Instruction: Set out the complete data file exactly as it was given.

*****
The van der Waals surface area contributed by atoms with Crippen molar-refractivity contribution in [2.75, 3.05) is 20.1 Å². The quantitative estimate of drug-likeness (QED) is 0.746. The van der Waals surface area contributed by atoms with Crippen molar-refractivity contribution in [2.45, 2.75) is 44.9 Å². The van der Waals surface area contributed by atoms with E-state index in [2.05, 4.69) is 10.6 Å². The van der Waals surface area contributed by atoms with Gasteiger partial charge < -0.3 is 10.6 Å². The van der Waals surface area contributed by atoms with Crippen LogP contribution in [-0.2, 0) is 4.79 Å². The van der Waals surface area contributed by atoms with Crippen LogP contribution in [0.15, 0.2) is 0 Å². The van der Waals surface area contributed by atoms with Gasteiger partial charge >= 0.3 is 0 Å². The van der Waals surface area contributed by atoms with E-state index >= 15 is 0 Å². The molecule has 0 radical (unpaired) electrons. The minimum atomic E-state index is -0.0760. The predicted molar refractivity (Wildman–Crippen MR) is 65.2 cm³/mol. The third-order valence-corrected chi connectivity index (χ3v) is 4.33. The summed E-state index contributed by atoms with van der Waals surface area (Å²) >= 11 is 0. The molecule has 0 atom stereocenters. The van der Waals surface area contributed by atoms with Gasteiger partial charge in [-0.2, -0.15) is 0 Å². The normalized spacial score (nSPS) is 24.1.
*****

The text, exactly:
The van der Waals surface area contributed by atoms with Crippen molar-refractivity contribution in [2.75, 3.05) is 20.1 Å². The quantitative estimate of drug-likeness (QED) is 0.746. The van der Waals surface area contributed by atoms with Crippen molar-refractivity contribution in [2.45, 2.75) is 44.9 Å². The van der Waals surface area contributed by atoms with E-state index in [2.05, 4.69) is 10.6 Å². The van der Waals surface area contributed by atoms with Gasteiger partial charge < -0.3 is 10.6 Å². The van der Waals surface area contributed by atoms with Crippen LogP contribution in [-0.2, 0) is 4.79 Å². The van der Waals surface area contributed by atoms with Crippen LogP contribution in [0.15, 0.2) is 0 Å². The van der Waals surface area contributed by atoms with Gasteiger partial charge >= 0.3 is 0 Å². The van der Waals surface area contributed by atoms with E-state index >= 15 is 0 Å². The molecule has 0 radical (unpaired) electrons. The minimum atomic E-state index is -0.0760. The predicted molar refractivity (Wildman–Crippen MR) is 65.2 cm³/mol. The third-order valence-corrected chi connectivity index (χ3v) is 4.33. The summed E-state index contributed by atoms with van der Waals surface area (Å²) >= 11 is 0. The molecule has 0 atom stereocenters. The van der Waals surface area contributed by atoms with Gasteiger partial charge in [-0.2, -0.15) is 0 Å². The normalized spacial score (nSPS) is 24.1.